Mexican Independence: What is Remembered and What Is Forgotten

Isabel Martínez

On September 15, Mexicans all over the world will be celebrating the independence of their native land once again. Both in towns all over Mexico and in Toronto and other cities of the world where there is a significant Mexican population, Mexicans come out to the public squares every year to commemorate the night in 1810 when the priest Miguel Hidalgo y Costilla called upon the parishioners of the town of Dolores, in the state of Guanajuato, to take up arms against the Spanish. This celebration is so firmly ingrained in the national collective imagination that sometimes its most basic features are obscured or forgotten.

For example, there is no official version of the words spoken by Hidalgo, considered the founding father of the Mexican nation and one of the major figures in national history, on the night of September 15 and the early dawn of the following day, although historians agree that he gave a cheer for the Catholic faith, for Ferdinand VII (who at that time had been replaced on the Spanish throne by Joseph Bonaparte) and the Virgin of Guadalupe. An image of the virgen morena, or brown-skinned virgin, became the first symbol of Mexico’s independence struggle. Since that time the so-called “Grito” (literally, “shout”, referring to the words shouted by Hidalgo that night in 1810) has become a Mexican institution, sometimes used to mark an official celebration, other times to protest against the government.

In 1812, the rebel general Ignacio López Rayón held the first commemoration of Hidalgo’s “grito de independencia” in Huichapan, in what today is the state of Hidalgo. A provisional government was established in 1821 after the victory of the Army of the Three Guarantees, led by Agustín de Iturbide, Guadalupe Victoria and Vicente Guerrero. The provisional government issued a proclamation in February of the following year that September 16 would be a national holiday, although it was a matter of debate and the date had not been considered among the original dates for the celebration of independence, which included February 24 (the date of signing of the “Plan de Iguala”, which officially established Mexican independence), March 2 (when the Mexican Army accepted the Plan) and September 27 (when the troops entered Mexico City), according to the conservative politician and historian Lucas Alamán in his book, Historia de México.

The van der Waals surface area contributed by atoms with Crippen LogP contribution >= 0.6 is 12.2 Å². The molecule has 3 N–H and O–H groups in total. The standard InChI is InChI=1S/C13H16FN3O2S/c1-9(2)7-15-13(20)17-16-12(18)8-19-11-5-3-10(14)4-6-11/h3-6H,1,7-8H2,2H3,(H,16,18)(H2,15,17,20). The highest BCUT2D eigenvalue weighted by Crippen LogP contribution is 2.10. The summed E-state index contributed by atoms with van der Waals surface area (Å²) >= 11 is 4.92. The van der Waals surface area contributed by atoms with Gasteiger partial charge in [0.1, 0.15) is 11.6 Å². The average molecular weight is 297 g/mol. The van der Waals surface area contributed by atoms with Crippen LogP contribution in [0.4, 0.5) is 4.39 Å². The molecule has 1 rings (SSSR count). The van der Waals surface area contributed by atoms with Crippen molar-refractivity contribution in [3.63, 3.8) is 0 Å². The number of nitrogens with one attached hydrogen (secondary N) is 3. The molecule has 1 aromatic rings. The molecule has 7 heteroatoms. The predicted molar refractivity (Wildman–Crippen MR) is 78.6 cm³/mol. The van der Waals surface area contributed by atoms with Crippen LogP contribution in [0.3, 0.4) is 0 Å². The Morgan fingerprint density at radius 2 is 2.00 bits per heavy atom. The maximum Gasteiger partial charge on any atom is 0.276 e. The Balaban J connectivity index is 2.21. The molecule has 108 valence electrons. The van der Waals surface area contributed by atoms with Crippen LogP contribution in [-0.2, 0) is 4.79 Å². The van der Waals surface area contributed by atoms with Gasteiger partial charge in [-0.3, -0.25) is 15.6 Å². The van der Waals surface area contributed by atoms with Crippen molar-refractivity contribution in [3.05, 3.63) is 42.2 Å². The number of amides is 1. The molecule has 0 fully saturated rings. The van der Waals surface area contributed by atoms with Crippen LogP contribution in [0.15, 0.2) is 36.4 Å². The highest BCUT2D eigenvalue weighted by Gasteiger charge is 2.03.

To facilitate the celebrations, it was tacitly established that the celebration would effectively begin on the night of the 15th and not in the early dawn of the 16th, when Hidalgo’s original “grito” was actually made. Tradition dictates that the head of government (the president, state governor or mayor, depending on the level of government concerned) will appear on the balcony of the government building at 11 p.m., wave the Mexican flag and honour the nation’s heroes. However, there is no strict script to which the public representatives are expected to adhere, and thus each head of government can give the occasion his or her own personal touch.

Over the years, the celebration has been established as Mexico’s biggest civic celebration. It became customary for the president to celebrate the event in the town of Dolores, where the original “grito” took place, in the fifth year of his six-year mandate, especially during the era of single-party rule by the Partido Revolucionario Institucional (PRI), from the 1930s until the year 2000. In recent years, presidents have alternated between Dolores and the National Palace in Mexico City’s main square. Traditional Mexican music, fireworks and pozole (a soup made with corn, chili and pork or chicken) have become indispensable parts of the celebration.

Many forget that seven other Latin American countries also celebrate their national holidays in September. Brazil commemorates its independence from Portugal on the 7th; Nicaragua, Honduras, El Salvador, Costa Rica and Guatemala celebrate the independence of Central America on the 15th, and Chile’s national holiday is the 18th. Since 2008, Google has dedicated a “doodle” on the 15th of each year to acknowledge Mexican independence.

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